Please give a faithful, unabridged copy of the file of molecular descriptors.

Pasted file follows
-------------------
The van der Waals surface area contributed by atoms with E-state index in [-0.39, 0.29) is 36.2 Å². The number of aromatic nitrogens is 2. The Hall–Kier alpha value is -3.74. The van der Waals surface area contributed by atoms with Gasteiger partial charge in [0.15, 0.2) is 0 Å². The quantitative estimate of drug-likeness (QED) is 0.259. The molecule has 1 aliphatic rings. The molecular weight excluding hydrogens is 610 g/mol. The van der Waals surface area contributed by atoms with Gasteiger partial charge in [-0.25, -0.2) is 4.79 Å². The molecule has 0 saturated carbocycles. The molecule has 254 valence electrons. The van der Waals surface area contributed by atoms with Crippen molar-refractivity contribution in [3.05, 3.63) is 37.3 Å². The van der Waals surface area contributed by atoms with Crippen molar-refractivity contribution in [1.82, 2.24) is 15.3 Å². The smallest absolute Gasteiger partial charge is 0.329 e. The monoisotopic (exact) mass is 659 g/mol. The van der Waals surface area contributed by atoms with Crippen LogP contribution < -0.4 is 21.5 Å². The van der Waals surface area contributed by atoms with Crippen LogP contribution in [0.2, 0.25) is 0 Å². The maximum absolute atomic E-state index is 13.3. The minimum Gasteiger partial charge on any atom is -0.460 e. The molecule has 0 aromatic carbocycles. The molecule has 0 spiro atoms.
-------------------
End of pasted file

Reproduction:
The van der Waals surface area contributed by atoms with E-state index in [-0.39, 0.29) is 36.2 Å². The number of aromatic nitrogens is 2. The Hall–Kier alpha value is -3.74. The van der Waals surface area contributed by atoms with Gasteiger partial charge in [0.15, 0.2) is 0 Å². The quantitative estimate of drug-likeness (QED) is 0.259. The molecule has 1 aliphatic rings. The molecular weight excluding hydrogens is 610 g/mol. The van der Waals surface area contributed by atoms with Gasteiger partial charge in [-0.25, -0.2) is 4.79 Å². The molecule has 0 saturated carbocycles. The molecule has 254 valence electrons. The van der Waals surface area contributed by atoms with Crippen molar-refractivity contribution in [3.05, 3.63) is 37.3 Å². The van der Waals surface area contributed by atoms with Crippen molar-refractivity contribution in [1.82, 2.24) is 15.3 Å². The smallest absolute Gasteiger partial charge is 0.329 e. The monoisotopic (exact) mass is 659 g/mol. The van der Waals surface area contributed by atoms with Crippen LogP contribution < -0.4 is 21.5 Å². The van der Waals surface area contributed by atoms with Crippen LogP contribution in [0.2, 0.25) is 0 Å². The maximum absolute atomic E-state index is 13.3. The minimum Gasteiger partial charge on any atom is -0.460 e. The molecule has 0 aromatic carbocycles. The molecule has 0 spiro atoms.